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A small business blog featuring tips to help entrepreneurs succeed in the small business world. Topics include family business, human resources, marketing, money, networking, operations, ownership, startup, taxes and technology.
Leading by Example in a World of Copy Cats
When you are in a leadership position, what is the one principle that is the root of everything you do across the board? Lead by example. Why is that? Because we live in a world of copy cats and people do what they see their leaders do.
For example, say the CEO of a company is using his petty cash account for personal expenses (such as a 2008 Mercedes), rather than business expenses. Now Bob in sales knows what the CEO is up to. And it’s likely that Bob won’t report the events. Instead, he’ll follow in his CEO’s footsteps and start requesting reimbursements for the dinner he had out last week. No one has to know it was just him, the wife and the kids. He can say it was a business dinner with potential clients. Afterall, if the CEO gets away with it, so should Bob.
Think about it. Every part of business (and personal life) in which you are trying to teach someone goes back to the fact that people will duplicate the actions they see from their superiors or those the admire. For example:
As shown in the example above, the values your company has on paper mean nothing unless everyone, especially those at the top, consistently abide by them. Being in a position of leadership, especially as the owner of a company, requires integrity. Ethical values have to be in place in order to maintain a trustworthy work environment for you and your employees.
It’s unfortunate that many people have high values and morals at home, with their family and friends, but will often become a completely different person when at work. Someone that may never yell at his children may yell at his employees. Integrity means consistency in all areas of your life. And if you don’t have it, people will notice and it will reflect in their own morale at work.
When you try and motivate an employee, the outcome isn’t all that great if you yell at him and give him an ultimatum, is it. Of course not, because your employee just gets stressed out and angry themselves. You must motivate by being enthusiastic. If you don’t enjoy your job, then your employees probably won’t enjoy theirs. Your negative attitude will rub off on everyone. Instead, choose to be positive and excited about each day. Pat your employees on the back once in awhile.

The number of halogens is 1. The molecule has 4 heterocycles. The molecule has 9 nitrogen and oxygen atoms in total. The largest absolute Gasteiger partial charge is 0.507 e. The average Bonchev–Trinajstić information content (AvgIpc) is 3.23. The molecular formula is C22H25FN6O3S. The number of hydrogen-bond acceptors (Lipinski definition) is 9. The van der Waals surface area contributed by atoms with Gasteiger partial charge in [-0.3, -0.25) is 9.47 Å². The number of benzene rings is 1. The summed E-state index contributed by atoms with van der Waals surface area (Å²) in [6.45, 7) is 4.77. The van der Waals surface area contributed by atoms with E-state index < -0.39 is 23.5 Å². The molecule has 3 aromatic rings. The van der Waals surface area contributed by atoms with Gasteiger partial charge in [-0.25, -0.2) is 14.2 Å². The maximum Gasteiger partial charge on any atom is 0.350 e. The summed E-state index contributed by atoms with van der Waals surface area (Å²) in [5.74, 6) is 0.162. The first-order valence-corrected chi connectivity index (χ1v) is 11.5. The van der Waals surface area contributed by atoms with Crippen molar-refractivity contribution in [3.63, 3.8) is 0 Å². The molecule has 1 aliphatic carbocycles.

Though some people would like to think it does, handing a new employee a book that details how to do each task and leaving her to herself to figure things out just won’t work. Sure, she might get some things right, but most of the time she will be at a lose for what exactly to do. That’s why most companies train their employees by showing them how to do each new task the right way. If they see you do it correctly, then they will likely do it correctly as well (eventually).
Additionally, if your employees see you jumping at the chance to learn something new, they will be more likely to do the same. When they see you putting yourself out there for something, most employees will recognize that acceleration in the company requires a willingness to try something new and challenge yourself.
Mentoring someone, whether it’s an employee, intern, friend or family member, requires that you share your struggles and successes. You listen to the issues and questions that person may have and give advice on how best to resolve them. This often means explaining to him a time when you dealt with a similar situation, maybe even failing on the first attempt, and how it all worked out in the end. When you mentor someone, they respect you and often heed your advice to the letter.
It all comes down to the fact that, when in a position of leadership, you should never say or do anything you would not want those under your supervision, who admire and respect you, doing as well. Follow the golden rule and lead by example. Things will run a lot smoother if you do.
• Leadership Wired e-newsletter: People Do What People See
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